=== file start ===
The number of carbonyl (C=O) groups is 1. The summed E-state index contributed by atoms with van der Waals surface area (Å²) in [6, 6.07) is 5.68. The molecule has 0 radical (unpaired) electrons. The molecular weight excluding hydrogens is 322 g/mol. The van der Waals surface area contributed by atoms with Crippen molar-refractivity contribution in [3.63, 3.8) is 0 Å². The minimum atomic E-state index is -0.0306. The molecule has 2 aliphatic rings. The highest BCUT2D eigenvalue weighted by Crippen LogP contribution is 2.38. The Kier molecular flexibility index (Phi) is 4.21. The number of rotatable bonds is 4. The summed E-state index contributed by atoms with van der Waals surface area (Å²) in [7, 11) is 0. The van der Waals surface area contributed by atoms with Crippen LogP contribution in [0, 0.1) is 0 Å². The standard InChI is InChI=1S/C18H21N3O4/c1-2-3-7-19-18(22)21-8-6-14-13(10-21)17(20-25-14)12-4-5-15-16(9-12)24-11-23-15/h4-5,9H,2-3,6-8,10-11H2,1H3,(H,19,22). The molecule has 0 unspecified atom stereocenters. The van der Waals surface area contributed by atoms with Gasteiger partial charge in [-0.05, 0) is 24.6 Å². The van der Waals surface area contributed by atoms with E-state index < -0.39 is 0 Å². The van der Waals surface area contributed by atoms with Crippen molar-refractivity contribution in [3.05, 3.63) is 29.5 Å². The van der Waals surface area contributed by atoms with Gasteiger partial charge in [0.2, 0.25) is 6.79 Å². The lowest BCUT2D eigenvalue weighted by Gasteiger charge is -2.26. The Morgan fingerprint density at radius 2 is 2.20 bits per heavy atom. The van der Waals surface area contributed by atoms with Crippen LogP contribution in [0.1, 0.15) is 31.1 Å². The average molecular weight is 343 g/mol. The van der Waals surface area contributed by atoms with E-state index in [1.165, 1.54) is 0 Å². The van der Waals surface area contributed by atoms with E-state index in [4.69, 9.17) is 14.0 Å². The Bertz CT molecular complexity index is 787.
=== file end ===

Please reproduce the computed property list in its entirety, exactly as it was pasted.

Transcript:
The number of carbonyl (C=O) groups is 1. The summed E-state index contributed by atoms with van der Waals surface area (Å²) in [6, 6.07) is 5.68. The molecule has 0 radical (unpaired) electrons. The molecular weight excluding hydrogens is 322 g/mol. The van der Waals surface area contributed by atoms with Crippen molar-refractivity contribution in [3.63, 3.8) is 0 Å². The minimum atomic E-state index is -0.0306. The molecule has 2 aliphatic rings. The highest BCUT2D eigenvalue weighted by Crippen LogP contribution is 2.38. The Kier molecular flexibility index (Phi) is 4.21. The number of rotatable bonds is 4. The summed E-state index contributed by atoms with van der Waals surface area (Å²) in [7, 11) is 0. The van der Waals surface area contributed by atoms with Crippen LogP contribution in [0, 0.1) is 0 Å². The standard InChI is InChI=1S/C18H21N3O4/c1-2-3-7-19-18(22)21-8-6-14-13(10-21)17(20-25-14)12-4-5-15-16(9-12)24-11-23-15/h4-5,9H,2-3,6-8,10-11H2,1H3,(H,19,22). The molecule has 0 unspecified atom stereocenters. The van der Waals surface area contributed by atoms with Gasteiger partial charge in [-0.05, 0) is 24.6 Å². The van der Waals surface area contributed by atoms with E-state index < -0.39 is 0 Å². The van der Waals surface area contributed by atoms with Crippen molar-refractivity contribution in [3.05, 3.63) is 29.5 Å². The van der Waals surface area contributed by atoms with Gasteiger partial charge in [0.2, 0.25) is 6.79 Å². The lowest BCUT2D eigenvalue weighted by Gasteiger charge is -2.26. The Morgan fingerprint density at radius 2 is 2.20 bits per heavy atom. The van der Waals surface area contributed by atoms with Crippen LogP contribution in [0.1, 0.15) is 31.1 Å². The average molecular weight is 343 g/mol. The van der Waals surface area contributed by atoms with E-state index in [1.165, 1.54) is 0 Å². The van der Waals surface area contributed by atoms with E-state index in [4.69, 9.17) is 14.0 Å². The Bertz CT molecular complexity index is 787.